Looking back, he feels the public naming and shaming may have been “immature”, but he does not regret it.
The IAS, Pandey discovered, shortly after he joined at age 23, was riddled with corruption at every level.
Almost from the get go, he was waging a battle not just against politicians but other officers. In one of his first postings, in Bahraich, he was admonished by a senior officer for refusing to issue a gun license to a politician whom he learnt was hunting and selling wood illegally. He lasted six months in that post.
In the five districts where he served as a magistrate, Pandey put up a sign, “This complex is free of corruption.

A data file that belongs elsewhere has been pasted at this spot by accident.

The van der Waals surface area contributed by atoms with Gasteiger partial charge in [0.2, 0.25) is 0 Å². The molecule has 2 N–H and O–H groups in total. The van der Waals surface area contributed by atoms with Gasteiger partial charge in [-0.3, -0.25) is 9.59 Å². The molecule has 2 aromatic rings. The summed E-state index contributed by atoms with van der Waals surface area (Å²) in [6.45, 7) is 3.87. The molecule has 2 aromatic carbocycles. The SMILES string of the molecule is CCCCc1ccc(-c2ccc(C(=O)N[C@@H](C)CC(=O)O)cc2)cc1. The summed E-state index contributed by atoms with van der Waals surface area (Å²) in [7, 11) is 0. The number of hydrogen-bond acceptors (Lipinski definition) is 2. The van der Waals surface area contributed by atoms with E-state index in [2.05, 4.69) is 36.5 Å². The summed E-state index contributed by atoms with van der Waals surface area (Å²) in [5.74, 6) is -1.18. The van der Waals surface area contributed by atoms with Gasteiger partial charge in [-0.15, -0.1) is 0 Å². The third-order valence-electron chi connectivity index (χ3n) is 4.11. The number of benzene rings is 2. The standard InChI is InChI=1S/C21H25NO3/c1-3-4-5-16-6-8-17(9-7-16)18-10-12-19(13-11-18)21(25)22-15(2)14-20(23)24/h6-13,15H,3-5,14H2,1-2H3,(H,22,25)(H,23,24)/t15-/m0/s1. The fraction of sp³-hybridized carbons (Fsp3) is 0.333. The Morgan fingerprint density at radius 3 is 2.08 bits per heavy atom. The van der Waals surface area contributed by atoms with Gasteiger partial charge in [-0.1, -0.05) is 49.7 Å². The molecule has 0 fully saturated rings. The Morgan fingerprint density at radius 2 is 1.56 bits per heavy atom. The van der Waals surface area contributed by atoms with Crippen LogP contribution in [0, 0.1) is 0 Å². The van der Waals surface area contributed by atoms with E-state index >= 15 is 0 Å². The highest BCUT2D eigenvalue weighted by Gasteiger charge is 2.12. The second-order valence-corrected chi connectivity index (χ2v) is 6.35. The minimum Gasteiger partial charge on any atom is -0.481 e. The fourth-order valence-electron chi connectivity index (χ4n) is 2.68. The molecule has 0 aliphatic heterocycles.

“But you are in the fight alone,” he said.
When he put a stop to local MLAs illegally taking over shops in Sitapur, he was summoned by Congress leader and then chief minister Vir Bahadur Singh and told to cut them some slack. When he refused, Pandey was transferred.
This has been the case across political parties, said Pandey.
In 2004, while he was still in service, a group of serving and retired bureaucrats, including Pandey, as well as prominent personalities like former Chief Justice of India R.C. Lahoti, and former chief election commissioner J.M. Lyngdoh, formed the India Rejuvenation Initiative (IRI), an organization aiming to root out corruption in India.
As principal secretary to former chief minister Mayawati, Pandey investigated Samajwadi Party leaders Mulayam Singh Yadav and his brother Shivpal Yadav for alleged corruption. But when he moved the Supreme Court in 2011 to bring back black money, Mayawati transferred him.
“She asked me to withdraw the petition. I said I have filed it in my individual capacity as a citizen of the country. I’m not subordinate to you,” he said.